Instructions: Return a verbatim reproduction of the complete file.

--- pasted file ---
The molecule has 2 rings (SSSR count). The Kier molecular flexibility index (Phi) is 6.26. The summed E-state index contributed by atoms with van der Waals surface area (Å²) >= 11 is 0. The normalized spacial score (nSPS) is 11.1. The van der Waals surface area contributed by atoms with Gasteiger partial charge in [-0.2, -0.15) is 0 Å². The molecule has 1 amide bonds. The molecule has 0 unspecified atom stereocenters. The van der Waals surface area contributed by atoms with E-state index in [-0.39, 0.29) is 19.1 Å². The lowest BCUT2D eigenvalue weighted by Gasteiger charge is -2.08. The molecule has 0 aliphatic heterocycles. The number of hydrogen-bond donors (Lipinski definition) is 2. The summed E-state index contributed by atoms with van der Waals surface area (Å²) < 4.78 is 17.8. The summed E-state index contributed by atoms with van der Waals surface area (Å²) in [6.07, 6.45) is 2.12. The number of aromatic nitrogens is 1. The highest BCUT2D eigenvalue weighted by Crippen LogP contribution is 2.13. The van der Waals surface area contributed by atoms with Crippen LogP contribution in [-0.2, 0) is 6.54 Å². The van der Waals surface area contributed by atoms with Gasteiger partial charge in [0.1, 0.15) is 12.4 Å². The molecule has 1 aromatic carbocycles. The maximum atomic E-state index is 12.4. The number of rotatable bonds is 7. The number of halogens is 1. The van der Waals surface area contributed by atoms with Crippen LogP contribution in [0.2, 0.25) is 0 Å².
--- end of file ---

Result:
The molecule has 2 rings (SSSR count). The Kier molecular flexibility index (Phi) is 6.26. The summed E-state index contributed by atoms with van der Waals surface area (Å²) >= 11 is 0. The normalized spacial score (nSPS) is 11.1. The van der Waals surface area contributed by atoms with Gasteiger partial charge in [-0.2, -0.15) is 0 Å². The molecule has 1 amide bonds. The molecule has 0 unspecified atom stereocenters. The van der Waals surface area contributed by atoms with E-state index in [-0.39, 0.29) is 19.1 Å². The lowest BCUT2D eigenvalue weighted by Gasteiger charge is -2.08. The molecule has 0 aliphatic heterocycles. The number of hydrogen-bond donors (Lipinski definition) is 2. The summed E-state index contributed by atoms with van der Waals surface area (Å²) < 4.78 is 17.8. The summed E-state index contributed by atoms with van der Waals surface area (Å²) in [6.07, 6.45) is 2.12. The number of aromatic nitrogens is 1. The highest BCUT2D eigenvalue weighted by Crippen LogP contribution is 2.13. The van der Waals surface area contributed by atoms with Crippen LogP contribution in [-0.2, 0) is 6.54 Å². The van der Waals surface area contributed by atoms with Gasteiger partial charge in [0.1, 0.15) is 12.4 Å². The molecule has 1 aromatic carbocycles. The maximum atomic E-state index is 12.4. The number of rotatable bonds is 7. The number of halogens is 1. The van der Waals surface area contributed by atoms with Crippen LogP contribution in [0.2, 0.25) is 0 Å².